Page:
Author: Catherine Doyle
Publisher: Chicken House
Publication date: 5 January 2017
Genre(s): contemporary, crime
Series or standalone?: series (#3)
Source: I received a copy of this book in exchange for an honest review.
Find on Goodreads and The Book Depository
A dangerous feud rages on the streets of Chicago.
Protected by an infamous mafia family, Sophie is living a lie, pretending to lead a normal life while shadowed by the threat of violence and retribution. But the deceit can’t last for ever. Her heart belongs to someone she can’t have and her past makes her the prime target of a rival family. Dragged into the criminal underworld, there’s a part of her that wants revenge, but is she willing to pay the price – can she really be a mafiosa?
The highly anticipated conclusion to Catherine Doyle’s Blood for Blood series comes complete with a gorgeous cover, an action-packed plot and plenty of drama. Caught in a blood war she never asked for, Sophie finds herself trapped in a bitter rivalry with deadly consequences. Betrayal can come from unexpected places, and she must be on her guard if she wants to last long in the brutal criminal world which has claimed her as its own. After the shocking events of Vendetta and Inferno, the stakes for Sophie are higher and riskier than ever.
Dark, edgy and sensational, the is a finale readers will love. It’s pacy, full of plot and even throws up some last-minute shocks and surprises. The twists – one of which I did guess way back during book two – really keep you reading and I sped through it. This is contemporary-crime-romance-thriller all rolled into one: it’s got a touch of Gabrielle Zevin’s ice-cool All These Things I’ve Done and a shade of V.E. Schwab’s bloodthirsty This Savage Song, but there really is nothing else like it on the UKYA shelf. I’d recommend a trigger or content warning for this finale as the violent Falcone-Marino blood feud threatens to lay waste to Chicago’s innocent and guilty alike, but if you have the stomach for it, the pacing and tension are undoubtedly gripping.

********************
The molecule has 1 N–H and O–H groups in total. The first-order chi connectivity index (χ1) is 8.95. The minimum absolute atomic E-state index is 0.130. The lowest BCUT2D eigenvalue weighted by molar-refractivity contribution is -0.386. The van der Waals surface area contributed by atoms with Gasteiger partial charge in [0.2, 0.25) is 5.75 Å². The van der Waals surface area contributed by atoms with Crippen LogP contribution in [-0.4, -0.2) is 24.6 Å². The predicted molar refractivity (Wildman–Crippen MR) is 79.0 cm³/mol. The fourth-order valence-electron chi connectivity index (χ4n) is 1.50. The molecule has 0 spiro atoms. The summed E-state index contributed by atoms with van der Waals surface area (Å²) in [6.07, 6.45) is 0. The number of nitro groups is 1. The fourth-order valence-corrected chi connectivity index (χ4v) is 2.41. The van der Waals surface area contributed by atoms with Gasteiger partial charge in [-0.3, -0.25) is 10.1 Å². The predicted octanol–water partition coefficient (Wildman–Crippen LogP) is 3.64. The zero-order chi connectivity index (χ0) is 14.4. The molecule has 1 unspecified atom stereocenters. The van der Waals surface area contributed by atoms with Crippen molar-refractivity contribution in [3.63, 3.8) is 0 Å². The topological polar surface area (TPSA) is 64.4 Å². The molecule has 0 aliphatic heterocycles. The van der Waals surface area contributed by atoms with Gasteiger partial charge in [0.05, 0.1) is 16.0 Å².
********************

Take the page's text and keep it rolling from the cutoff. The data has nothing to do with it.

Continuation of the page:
The Falcone boys are back, of course, and with a rival Mafia clan baying for blood, tensions are high in the household. All five of them get ample time on the page, but their family obligations are never far away. Nic sees Sophie as the mafiosa she could be: ruthless, furious, out for vengeance. Luca longs for a life free of feuds and bloodshed, where he and Sophie might stand a chance at a future. There is crowd-pleasing forbidden romance here and there’s a particular scene of stargazing fans are sure to lap up, though in a series which takes realism with a pinch of salt from the outset, it’s occasionally a little stylised. It’s in the pursuit of clearer character that Doyle really makes her mark; in these moments of clarity – whether it’s with poetry, one-on-one conversation, much-needed light relief, realizations of what characters are or are not capable of – improvements in writing style show.
The breakout star of Mafiosa for me, however, was Sophie’s light-hearted, deeply loyal best friend Millie. It’s been said that Blood for Blood would make for ideal Netflix Original series material, and I have to agree – it’s thrilling, dramatic, and super stylish – but the friendship between Millie and Sophie may be my favourite part of Mafiosa. After two books where their friendship was prominent but sometimes flat, it finally, feels natural: their dialogue is funny, silly and serious, their bond warm and strong, their love story in some ways more important than any other in the trilogy.
And the ending? Oh wow, the ending. It is a fitting finale. This is a spoiler-free zone, but I will say it’s the kind that will have you glancing at the dwindling page count, wondering how on earth Doyle’s going to get the characters out of this one…
Dark, dangerous and twisted, there’s a sense of fervour to Catherine Doyle’s Mafiosa: full of ferocious feuds, fistfights, masquerade balls, murder, chases, poetry, sweeping romance, murder, inauspiciously interrupted kisses, climactic showdowns and more murder, this finale brings to a dramatic end one of the most unusual series in recent YA. I’m intrigued to see what Doyle writes next.